One-year longitudinal association between changes in dietary choline or betaine intake association with cardiometabolic variables in the PREDIMED-Plus trial

Choline and betaine intake have been related to cardiovascular health.

We aimed to explore the relationship between 1-year changes in dietary intake of choline or betaine and 1-year changes in cardiometabolic and renal function traits within the frame of the PREDIMED-Plus trial.

We used baseline and 1 year follow-up data from 5,613 participants (48.2% female and 51.8% male, mean age 65.01 ± 4.91) to assess cardiometabolic traits, and 3,367 participants to assess renal function, of the Spanish PREDIMED-Plus (“PREvention with MEDiterranean DIet”) trial. Participants met at least three criteria of metabolic syndrome (MetS) and had overweight or obesity (BMI ≥27 and ≤40kg/m2). These criteria were similar to those of the PREDIMED parent study. Dietary intake of choline and betaine was estimated from the Food Frequency Questionnaire (FFQ).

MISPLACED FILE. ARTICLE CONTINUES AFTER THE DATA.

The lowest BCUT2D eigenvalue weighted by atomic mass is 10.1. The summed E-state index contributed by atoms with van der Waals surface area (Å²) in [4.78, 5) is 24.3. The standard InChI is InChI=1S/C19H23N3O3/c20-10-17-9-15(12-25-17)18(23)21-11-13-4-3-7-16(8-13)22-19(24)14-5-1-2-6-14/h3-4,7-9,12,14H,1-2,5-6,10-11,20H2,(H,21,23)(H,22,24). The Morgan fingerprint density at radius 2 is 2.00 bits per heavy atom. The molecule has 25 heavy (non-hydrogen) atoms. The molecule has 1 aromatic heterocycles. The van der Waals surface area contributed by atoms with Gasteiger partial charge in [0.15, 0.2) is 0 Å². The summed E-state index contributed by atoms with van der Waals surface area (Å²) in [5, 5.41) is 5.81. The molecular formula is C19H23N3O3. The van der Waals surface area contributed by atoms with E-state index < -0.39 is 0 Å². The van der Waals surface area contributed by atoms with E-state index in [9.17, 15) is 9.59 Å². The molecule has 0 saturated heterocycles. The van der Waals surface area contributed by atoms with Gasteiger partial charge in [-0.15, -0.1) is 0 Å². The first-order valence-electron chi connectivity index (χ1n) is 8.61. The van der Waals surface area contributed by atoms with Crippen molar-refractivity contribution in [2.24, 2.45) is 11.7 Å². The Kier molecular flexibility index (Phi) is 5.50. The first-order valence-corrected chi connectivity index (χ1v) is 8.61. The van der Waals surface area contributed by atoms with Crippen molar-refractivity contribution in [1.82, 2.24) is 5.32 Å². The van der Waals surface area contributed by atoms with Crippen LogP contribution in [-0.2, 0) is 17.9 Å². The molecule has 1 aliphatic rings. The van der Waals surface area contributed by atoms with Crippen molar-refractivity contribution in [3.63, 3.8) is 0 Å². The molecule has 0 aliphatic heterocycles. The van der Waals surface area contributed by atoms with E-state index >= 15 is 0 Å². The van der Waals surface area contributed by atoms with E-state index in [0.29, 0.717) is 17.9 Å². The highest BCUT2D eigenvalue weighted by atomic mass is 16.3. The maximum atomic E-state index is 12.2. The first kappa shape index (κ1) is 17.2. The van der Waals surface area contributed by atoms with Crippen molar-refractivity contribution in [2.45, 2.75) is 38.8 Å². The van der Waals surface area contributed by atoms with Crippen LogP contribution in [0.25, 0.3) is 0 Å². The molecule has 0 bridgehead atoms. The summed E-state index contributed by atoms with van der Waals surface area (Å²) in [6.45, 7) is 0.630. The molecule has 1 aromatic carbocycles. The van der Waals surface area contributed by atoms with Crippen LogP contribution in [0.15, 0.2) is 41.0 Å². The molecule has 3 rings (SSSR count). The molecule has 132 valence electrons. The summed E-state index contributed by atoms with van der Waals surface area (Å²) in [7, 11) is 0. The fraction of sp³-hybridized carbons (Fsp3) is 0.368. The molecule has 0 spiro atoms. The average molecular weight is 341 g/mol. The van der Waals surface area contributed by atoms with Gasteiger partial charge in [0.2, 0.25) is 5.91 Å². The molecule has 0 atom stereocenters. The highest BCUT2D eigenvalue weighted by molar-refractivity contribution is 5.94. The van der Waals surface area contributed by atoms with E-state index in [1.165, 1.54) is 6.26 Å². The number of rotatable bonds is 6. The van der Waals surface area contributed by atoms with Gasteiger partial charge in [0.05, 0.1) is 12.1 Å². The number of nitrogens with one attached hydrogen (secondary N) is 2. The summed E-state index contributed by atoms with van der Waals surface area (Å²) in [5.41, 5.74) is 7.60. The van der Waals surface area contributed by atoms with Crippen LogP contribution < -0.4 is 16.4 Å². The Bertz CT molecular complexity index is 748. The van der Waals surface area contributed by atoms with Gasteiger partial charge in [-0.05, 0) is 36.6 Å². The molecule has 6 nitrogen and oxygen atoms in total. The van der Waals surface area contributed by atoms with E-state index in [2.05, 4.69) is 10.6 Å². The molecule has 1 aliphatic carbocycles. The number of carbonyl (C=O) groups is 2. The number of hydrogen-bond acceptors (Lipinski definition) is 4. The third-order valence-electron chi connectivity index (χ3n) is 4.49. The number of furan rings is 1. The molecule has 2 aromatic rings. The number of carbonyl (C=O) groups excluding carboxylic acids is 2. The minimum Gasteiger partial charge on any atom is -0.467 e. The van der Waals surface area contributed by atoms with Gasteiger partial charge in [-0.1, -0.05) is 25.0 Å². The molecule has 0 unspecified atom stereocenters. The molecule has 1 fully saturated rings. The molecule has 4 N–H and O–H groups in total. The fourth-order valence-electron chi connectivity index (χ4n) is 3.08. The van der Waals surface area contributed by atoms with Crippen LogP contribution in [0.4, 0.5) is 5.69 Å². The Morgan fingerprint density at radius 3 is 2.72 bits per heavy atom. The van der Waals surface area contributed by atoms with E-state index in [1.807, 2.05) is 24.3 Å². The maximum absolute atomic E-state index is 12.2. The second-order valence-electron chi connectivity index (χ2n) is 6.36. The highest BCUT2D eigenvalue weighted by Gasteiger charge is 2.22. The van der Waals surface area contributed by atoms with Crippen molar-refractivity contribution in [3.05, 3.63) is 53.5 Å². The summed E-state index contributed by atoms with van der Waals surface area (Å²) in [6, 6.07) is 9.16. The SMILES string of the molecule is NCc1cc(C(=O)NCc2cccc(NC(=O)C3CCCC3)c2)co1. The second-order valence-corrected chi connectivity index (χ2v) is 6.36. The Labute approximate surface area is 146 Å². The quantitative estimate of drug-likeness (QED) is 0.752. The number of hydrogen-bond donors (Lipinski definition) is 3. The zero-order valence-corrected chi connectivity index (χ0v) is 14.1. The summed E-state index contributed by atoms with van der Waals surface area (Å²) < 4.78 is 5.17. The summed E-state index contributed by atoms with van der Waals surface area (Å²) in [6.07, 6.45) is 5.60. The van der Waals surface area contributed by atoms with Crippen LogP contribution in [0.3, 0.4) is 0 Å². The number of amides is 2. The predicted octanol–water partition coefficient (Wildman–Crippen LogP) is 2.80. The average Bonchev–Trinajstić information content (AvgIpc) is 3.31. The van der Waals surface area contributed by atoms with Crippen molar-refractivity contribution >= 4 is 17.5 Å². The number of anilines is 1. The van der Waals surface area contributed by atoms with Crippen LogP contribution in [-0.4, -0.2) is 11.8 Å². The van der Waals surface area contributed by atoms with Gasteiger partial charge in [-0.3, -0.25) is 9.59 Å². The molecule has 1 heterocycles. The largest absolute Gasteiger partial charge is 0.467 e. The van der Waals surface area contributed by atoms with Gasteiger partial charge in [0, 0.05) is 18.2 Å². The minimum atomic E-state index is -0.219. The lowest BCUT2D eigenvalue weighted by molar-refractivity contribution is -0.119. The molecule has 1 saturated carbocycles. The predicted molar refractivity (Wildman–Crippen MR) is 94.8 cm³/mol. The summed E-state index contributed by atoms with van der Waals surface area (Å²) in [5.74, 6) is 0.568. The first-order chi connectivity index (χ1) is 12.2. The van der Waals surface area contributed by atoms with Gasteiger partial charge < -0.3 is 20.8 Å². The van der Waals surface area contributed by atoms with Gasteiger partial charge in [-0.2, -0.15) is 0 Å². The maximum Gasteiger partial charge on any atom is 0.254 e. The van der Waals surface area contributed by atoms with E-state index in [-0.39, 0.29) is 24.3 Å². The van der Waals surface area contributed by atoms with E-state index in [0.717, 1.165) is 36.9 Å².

The greatest one-year increase in dietary choline or betaine intake (Q4) was associated with improved serum glucose (-3.39 and -2.72 mg/dL for choline or betaine, respectively) and glycated hemoglobin levels (-0.10% for Q4 of either choline or betaine intake increase). Other significant changes associated with the greatest increase in choline or betaine intake were: reduced body weight (-2.93 and -2.78 Kg, respectively), BMI (-1.05 and -0.99 Kg/m2, respectively), waist circumference (-3.37 and -3.26 cm, respectively), total cholesterol (-4.74 and -4.52 mg/dL, respectively) and LDL cholesterol (-4.30 and -4.16 mg/dL, respectively). Urine creatinine was reduced in Q4 of one-year increase in choline or betaine intake (-5.42 and -5.74 mg/dL, respectively).

Increase in dietary choline or betaine intake were longitudinally related to improvements in cardiometabolic parameters. Markers of renal function were also slightly improved, and they required further investigation.

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